Fighting with Wife
By R_Matt
9/13/2013 6:57:14 AM
Last couple of nights when I come Home from work, I start arguing with my wife and we go to sleep fighting...she knows where to really hurt me. I know my 40+ days of sobriety is bringing out the Husband she doesn't like: sensitive and easily angered....the dry Drunk! But darkness from her is not helping me on the path of sobriety. I considered acting out last night in order to go back to the old.. luckily went sleep listening to the Mormon Channel instead. I think of families (3 to be exact) that broke up after the kids grew up (my wifes parents being one of them) cant help but see us going in the same direction. Sorry for the depressing blog and yes she does need some support to deal will me being an addict and help her with her compulsions ~~ but should I really have to put up with her trying to hedge up my way?


"This is a good place to vent RMatt....
Well, it should be, anyway. Sometimes we are judgey and messed up, but vent on anyway, my friend!
I am a wife and so my heart goes out to your wife. I see things from what is going on inside her head and heart.
But I am also an addict and so I get what you are saying too. My addiction is codependency, but at it's core, we are all the same. So the solutions for you, are the same as the solutions for me. Submitting to our Savior. Selfless service. Immersing ourselves in truth. Ya, all that stuff that I just don't want to do....the hard road....the one less traveled....that is our destination. Keep at it brother. You'll find your way. It is ok to complain. And it is better that you complain here than to complain to her. Get it out of your system and go back stronger and gentler if that is what works for you.
Just remember to be gentle with her broken heart. She's going to be a mess for a long time. Maybe for the rest of her life. But aren't we all? Charity is the key. Charity for yourself and charity for her. You can do this."
posted at 07:40:23 on September 13, 2013 by Maddy
Recovery for wives    
"One very important thing for addicts to remember is that the wife's recovery is almost always a few months behind the addict's recovery by nature of how we conceal and reveal it. Also that a wife's recovery is just as long and hard as an addict's recovery, probably longer and harder. Think of how many times we relapse into our addiction and our despair, our significant others will have similar relapses into anger, depression, sadness, fear, etc as they seek to deal with the trauma we have caused them. We have no way of understanding how deep and on how many levels we have hurt our loved ones. It's so much more complicated than I ever thought it would be. She's not trying to hedge up your way, she's trying to deal with her emotions, and yeah, we do have to put up with that. We caused it! Part of making restitution is restoring trust, honor, love, confidence, and peace that was lost. It's going to take a while.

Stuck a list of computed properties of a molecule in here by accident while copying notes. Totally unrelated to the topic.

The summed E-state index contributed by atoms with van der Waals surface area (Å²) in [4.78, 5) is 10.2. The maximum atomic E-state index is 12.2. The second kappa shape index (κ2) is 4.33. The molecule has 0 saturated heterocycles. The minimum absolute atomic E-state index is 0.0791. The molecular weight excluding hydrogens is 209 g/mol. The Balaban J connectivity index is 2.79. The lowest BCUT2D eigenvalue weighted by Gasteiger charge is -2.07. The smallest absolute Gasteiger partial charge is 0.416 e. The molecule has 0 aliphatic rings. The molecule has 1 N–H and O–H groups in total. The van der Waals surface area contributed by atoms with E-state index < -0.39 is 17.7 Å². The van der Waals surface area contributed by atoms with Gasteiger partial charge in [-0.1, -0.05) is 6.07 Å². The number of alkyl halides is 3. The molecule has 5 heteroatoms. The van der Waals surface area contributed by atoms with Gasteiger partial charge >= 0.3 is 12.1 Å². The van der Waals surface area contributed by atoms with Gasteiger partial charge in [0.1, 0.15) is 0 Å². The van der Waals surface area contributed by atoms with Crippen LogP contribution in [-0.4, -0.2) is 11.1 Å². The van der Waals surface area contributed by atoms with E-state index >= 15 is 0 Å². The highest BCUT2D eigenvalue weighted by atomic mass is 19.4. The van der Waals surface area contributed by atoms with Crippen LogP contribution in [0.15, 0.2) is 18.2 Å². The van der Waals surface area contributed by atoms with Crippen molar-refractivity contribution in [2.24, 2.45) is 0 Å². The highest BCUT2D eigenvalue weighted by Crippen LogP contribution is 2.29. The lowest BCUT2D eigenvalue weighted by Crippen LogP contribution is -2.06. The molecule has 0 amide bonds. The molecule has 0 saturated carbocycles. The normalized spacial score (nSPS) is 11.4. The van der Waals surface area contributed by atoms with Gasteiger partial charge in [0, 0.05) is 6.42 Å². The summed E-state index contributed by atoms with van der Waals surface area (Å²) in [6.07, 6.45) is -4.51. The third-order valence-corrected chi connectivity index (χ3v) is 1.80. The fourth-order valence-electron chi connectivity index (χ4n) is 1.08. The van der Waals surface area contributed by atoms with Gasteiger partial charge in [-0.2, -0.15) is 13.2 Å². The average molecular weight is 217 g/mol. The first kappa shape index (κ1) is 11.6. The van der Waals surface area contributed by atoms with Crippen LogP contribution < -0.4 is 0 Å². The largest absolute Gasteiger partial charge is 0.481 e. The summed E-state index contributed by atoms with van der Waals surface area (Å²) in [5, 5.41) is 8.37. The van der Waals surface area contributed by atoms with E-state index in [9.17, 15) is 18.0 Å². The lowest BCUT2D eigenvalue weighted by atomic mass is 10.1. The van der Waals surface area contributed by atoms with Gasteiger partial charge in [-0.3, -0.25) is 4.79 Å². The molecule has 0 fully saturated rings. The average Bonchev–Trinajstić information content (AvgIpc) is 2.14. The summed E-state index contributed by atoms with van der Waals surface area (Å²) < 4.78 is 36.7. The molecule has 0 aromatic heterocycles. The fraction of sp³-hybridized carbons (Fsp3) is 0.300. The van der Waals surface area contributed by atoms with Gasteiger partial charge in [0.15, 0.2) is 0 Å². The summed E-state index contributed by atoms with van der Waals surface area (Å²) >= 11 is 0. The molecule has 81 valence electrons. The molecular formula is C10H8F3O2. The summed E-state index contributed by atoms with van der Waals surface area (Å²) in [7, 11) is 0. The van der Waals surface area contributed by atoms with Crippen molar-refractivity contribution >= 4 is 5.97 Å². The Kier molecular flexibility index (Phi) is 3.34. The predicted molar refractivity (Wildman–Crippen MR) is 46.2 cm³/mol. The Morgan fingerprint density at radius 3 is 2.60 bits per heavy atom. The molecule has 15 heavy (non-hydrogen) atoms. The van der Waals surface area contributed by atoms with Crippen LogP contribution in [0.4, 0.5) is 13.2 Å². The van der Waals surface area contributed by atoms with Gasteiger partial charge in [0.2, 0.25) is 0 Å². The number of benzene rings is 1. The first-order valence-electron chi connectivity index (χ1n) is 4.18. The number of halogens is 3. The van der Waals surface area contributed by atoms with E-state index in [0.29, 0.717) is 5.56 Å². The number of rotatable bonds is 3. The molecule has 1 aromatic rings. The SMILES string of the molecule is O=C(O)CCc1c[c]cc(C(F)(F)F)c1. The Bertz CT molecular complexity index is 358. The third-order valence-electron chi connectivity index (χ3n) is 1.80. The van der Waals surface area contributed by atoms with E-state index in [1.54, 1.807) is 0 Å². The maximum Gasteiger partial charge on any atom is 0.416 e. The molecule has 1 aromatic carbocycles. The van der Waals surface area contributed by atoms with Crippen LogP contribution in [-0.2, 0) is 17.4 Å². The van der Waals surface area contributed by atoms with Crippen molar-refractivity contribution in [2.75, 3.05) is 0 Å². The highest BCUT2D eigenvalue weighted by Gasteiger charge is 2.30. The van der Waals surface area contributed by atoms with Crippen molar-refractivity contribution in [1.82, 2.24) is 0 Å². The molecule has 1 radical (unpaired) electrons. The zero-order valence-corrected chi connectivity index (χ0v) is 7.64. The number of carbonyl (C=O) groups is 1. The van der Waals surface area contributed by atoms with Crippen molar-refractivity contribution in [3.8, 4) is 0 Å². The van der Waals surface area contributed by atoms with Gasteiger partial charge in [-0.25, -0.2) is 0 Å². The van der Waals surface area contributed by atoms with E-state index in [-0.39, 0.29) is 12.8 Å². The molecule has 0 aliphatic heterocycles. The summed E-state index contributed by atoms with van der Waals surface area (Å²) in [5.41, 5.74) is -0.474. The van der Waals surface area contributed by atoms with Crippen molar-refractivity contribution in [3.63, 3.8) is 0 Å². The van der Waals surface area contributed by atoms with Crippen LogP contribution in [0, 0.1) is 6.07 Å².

Your wife needs to reach out to others. If she doesn't have a group she attends, or a counselor she's seeing, she needs one. Most (if not all) women don't know how to deal with the hurt and harm they have incurred because of us, and need help. Acknowledge and validate your wife's hurt feelings and do what you can to support her, but also encourage her to reach out to others where she can find advice and support that she needs. Just as addicts can't get out of addiction alone, neither can wives.

Good luck man. It's a hard road - I want to get bitter and upset etc whenever my wife gets angry at me or seems to blow up at me for no reason, and sometimes I do and I need to cool off. And when I think about it, there is always a reason - it's because I broke vows and betrayed trust. It's a frustrating thing and takes a lot of patience. But like Maddy said, be gentle with her broken heart. Don't concede yet. Put more effort into it, it's worth it."
posted at 11:04:33 on September 13, 2013 by recovery.gdo

That was brilliant! Dang! I loved reading that. I think I'm going to read it again just for fun."
posted at 21:52:52 on September 13, 2013 by maddy
"As the wife of an addict, I second the comments that have been shared. RGDO said it so well. I have no idea how long recovery takes. I've been dealing with this for decades and some of my compulsions have caused damage to my marriage as well. Such a hard path to travel. Patience and compassion are what's pulling me through. I hope you and your wife can find your way through the muck too."
posted at 15:29:19 on September 14, 2013 by Anonymous
My husband is teaching me so much    
"It is so frustrating when you have emotional distance between you. My husband told me that not feeling close to me is the hardest thing for him. It wasn't really about sex, it was about connection. A few years ago he came to a realization of what his addiction was doing to my heart. He also came to a realization of what his addiction cost in in terms of years lost and broken dreams, not only with me but with our children. It was at that time when he surrendered all to the Lord and to me. That was the beginning of a mighty change in his heart and mine too. He apologized for everything and has spent darn near every day in his recovery plan. He told me that I was going to be first. No more selfishness, no more blaming. And with the exception of a hiccup here and there, he has held true to that humble position.